It’s the Saturday of Easter weekend. We don’t really celebrate Easter besides going to a friend’s house for Easter dinner on Sunday. But in Spring, with its general theme of renewal I usually end up thinking about new beginnings and new paths. I realize this has been a repeated theme itself here, but change and new paths have been on my mind for several months now. I am finding myself spending more time with my fiction writing which I consider to be not only a good thing, but a great thing. While there might be a whole new life waiting for me out there somewhere, it’s not going to introduce itself unless I show that I’m willing to have some skin in the game. My mind is set on leaving academia at the end of this semester. Our plan is to be elsewhere this summer. Where that “elsewhere” might be is up in the air right now. But, it will be further west.
Moving, changing, shifting, leaving, arriving, coming, going. All very active verbs and all very human verbs. I think that humans are the only species that can deliberately make decisions with a degree of forethought (if I do x, y will happen. But, if I instead do a, I’m not sure what will happen. What the hell. Go for it.) We have a great deal of control over our own lives, assuming we decide to control them. Some people do seem to simply sit back and let life happen to them. Most of these people are not viewed as successful. They’re not necessarily losers or *unsuccessful,* they’re rather just OK. They get by.
Others make partial attempts at control while making sure they don’t move outside of what are viewed as the accepted norms. They are often viewed as successful within a specific frame of reference, more happy than not, but also feel like something is missing. Often that feeling is put down to factors that are viewed as beyond their control. Work, family, money, etc. Oftentimes they have a nagging feeling that they should be, could be doing more. This will sometimes result in a flurry of projects at work and/or at home designed to move up in both places (“if I can get that promotion, I’ll feel much better about things”, “If we do that renovation of the kitchen the house will be worth more and I’ll feel better about it”). Mostly successful, doing pretty good.
Then there are those who are obviously doing things their own way, charting their own course, and are not only wildly successful, but they are having a blast at the same time. They might or might not be viewed as eccentric, or as risk-takers. Often the risk-taking takes the form of a huge leap of faith at some point in their lives and careers. Even after achieving success in one field, they continue to take risks and act on faith that things will work out. Richard Branson, Elon Musk, and some others spring to mind. These people also worked like crazy to make their risks pay off.
If you’ve ever watched curling, you’ll know that after the stone is released the sweepers frantically clean the ice in front of the stone as it nears the target. I think of these wildly successful people as those sweepers. At one point they released the stone of their idea and then ran ahead with a broom (or whatever those things are called) and scrubbed the ice like crazy to make sure their idea reached some end point. Like curling, there’s a general direction to things, but somewhere in the general vicinity will usually do.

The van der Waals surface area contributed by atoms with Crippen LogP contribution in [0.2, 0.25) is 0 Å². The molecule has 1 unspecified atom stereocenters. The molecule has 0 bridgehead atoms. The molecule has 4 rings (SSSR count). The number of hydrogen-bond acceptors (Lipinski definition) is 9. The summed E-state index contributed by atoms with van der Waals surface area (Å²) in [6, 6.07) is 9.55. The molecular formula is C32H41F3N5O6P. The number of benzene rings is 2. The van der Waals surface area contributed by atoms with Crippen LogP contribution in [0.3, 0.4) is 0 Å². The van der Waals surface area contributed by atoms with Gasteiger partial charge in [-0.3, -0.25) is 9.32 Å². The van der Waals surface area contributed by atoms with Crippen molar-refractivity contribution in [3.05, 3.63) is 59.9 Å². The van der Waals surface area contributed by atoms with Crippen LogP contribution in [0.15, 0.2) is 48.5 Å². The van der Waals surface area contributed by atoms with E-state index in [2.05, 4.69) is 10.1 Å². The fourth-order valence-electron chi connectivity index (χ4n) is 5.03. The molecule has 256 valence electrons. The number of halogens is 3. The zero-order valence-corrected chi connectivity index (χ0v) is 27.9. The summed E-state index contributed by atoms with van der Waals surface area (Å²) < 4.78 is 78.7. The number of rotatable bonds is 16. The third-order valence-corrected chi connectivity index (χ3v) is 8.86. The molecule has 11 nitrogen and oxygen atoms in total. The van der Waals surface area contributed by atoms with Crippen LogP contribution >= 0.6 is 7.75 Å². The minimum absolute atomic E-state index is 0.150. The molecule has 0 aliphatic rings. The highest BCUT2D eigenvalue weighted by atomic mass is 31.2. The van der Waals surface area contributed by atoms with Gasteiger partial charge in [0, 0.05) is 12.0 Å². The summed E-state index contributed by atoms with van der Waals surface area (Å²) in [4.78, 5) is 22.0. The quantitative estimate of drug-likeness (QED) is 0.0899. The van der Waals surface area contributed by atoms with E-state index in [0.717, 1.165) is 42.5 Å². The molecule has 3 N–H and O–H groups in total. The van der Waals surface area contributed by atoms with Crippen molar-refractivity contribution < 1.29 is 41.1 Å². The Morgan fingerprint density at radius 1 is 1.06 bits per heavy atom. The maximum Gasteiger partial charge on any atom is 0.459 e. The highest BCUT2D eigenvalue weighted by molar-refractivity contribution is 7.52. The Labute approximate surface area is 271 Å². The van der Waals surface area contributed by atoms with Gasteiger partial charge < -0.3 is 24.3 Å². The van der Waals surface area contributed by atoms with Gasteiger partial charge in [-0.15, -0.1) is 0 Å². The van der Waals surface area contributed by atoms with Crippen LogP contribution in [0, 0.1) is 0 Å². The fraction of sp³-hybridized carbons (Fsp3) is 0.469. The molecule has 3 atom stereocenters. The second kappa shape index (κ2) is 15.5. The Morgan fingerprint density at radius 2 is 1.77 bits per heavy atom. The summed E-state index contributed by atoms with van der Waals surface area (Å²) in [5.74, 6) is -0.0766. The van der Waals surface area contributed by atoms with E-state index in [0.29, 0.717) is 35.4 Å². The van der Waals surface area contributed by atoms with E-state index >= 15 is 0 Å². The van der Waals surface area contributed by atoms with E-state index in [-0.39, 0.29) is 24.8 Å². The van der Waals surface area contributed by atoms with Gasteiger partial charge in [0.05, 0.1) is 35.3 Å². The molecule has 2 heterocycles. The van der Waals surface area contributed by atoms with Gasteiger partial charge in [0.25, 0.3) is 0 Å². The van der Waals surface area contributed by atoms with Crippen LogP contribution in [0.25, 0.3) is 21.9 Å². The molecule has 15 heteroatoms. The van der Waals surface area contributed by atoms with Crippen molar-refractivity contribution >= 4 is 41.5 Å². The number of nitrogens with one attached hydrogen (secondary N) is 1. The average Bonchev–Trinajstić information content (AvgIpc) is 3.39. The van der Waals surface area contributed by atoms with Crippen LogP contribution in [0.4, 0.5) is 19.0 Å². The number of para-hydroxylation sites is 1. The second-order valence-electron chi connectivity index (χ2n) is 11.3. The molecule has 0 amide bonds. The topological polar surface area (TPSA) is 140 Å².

Until recently, I was in the second category of people. Considered mostly successful in my chosen field, in possession of an advanced degree, tenured faculty. I was (and still am) doing OK. Not great, but not failing. I’m doing pretty well. Get to do some fun things, get a lot of time to work on my own projects and research. Considered successful by many, including me (mostly). However, recently (since last fall really), circumstances have conspired to show me that I am not really happy and I am feeling trapped. I couldn’t put my finger on it at first, but as the fall semester ground along, I realized that there were other things I’d much rather be doing (writing), and that I could probably do them well, in fact very well. And, that I did not need to stay in academia in order to do them. Really, staying in academia would be harmful to those things. But, could I do this? Could I jump ship just like that?
I heard a phrase, “jump and the net will appear.” That absolutely struck a chord. Then, I did something I never would have thought possible…I bought and read a self-help book. I might have mentioned it before, it’s called You Are A Badass: How to Stop Doubting Your Greatness and Start Living an Awesome Life by Jen Sincero. Her advice is straightforward and blunt. Take risks. Jump. Just do it. Decide you’re going to do it and go. Quit sitting around worrying about the “how” or about what your mother/friends/family/co-workers will say and just go out and do whatever it is.
Then I read Scott Adams’ (of Dilbert fame) book, How to Fail at Almost Everything and Still Win Big. He talks about having a system, not goals. In other words, get a job. Start looking around for the next one, take the opportunity when it presents itself. Rinse and repeat. Both books are low on fluffy crap and high on practical, kick-in-the-butt sorts of advice, which appeals to me.
Both books also got me thinking about risk-taking and what that entails. A shit-ton of work, a willingness to do that work while scared to death (or at least extremely nervous), and the knowledge (this is key), KNOWING everything will work out. I’m jumping. Hubby is jumping. We will be holding hands in the air while watching the net appear.
This is gonna be fun!